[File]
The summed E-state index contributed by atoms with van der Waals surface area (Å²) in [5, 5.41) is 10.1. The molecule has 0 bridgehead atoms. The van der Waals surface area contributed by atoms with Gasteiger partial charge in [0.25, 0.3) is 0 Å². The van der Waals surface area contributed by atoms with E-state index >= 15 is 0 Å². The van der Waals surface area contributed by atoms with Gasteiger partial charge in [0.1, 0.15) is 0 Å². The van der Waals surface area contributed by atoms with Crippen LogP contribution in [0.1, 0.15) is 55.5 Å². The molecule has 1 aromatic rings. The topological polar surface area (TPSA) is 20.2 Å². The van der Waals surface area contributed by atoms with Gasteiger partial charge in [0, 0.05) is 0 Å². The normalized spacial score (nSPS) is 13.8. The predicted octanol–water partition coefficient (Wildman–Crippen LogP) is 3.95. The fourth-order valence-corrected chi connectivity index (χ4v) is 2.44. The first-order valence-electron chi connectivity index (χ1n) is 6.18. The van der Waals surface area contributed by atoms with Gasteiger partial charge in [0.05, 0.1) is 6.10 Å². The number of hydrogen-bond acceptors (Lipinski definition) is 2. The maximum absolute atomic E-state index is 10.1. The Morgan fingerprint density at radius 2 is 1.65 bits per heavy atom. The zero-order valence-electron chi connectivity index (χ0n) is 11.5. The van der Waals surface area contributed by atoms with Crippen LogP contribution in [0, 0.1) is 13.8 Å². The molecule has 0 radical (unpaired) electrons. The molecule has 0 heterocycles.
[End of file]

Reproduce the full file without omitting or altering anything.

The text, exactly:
The summed E-state index contributed by atoms with van der Waals surface area (Å²) in [5, 5.41) is 10.1. The molecule has 0 bridgehead atoms. The van der Waals surface area contributed by atoms with Gasteiger partial charge in [0.25, 0.3) is 0 Å². The van der Waals surface area contributed by atoms with E-state index >= 15 is 0 Å². The van der Waals surface area contributed by atoms with Gasteiger partial charge in [0.1, 0.15) is 0 Å². The van der Waals surface area contributed by atoms with Crippen LogP contribution in [0.1, 0.15) is 55.5 Å². The molecule has 1 aromatic rings. The topological polar surface area (TPSA) is 20.2 Å². The van der Waals surface area contributed by atoms with Gasteiger partial charge in [0, 0.05) is 0 Å². The normalized spacial score (nSPS) is 13.8. The predicted octanol–water partition coefficient (Wildman–Crippen LogP) is 3.95. The fourth-order valence-corrected chi connectivity index (χ4v) is 2.44. The first-order valence-electron chi connectivity index (χ1n) is 6.18. The van der Waals surface area contributed by atoms with Gasteiger partial charge in [0.05, 0.1) is 6.10 Å². The number of hydrogen-bond acceptors (Lipinski definition) is 2. The maximum absolute atomic E-state index is 10.1. The Morgan fingerprint density at radius 2 is 1.65 bits per heavy atom. The zero-order valence-electron chi connectivity index (χ0n) is 11.5. The van der Waals surface area contributed by atoms with Crippen LogP contribution in [0, 0.1) is 13.8 Å². The molecule has 0 radical (unpaired) electrons. The molecule has 0 heterocycles.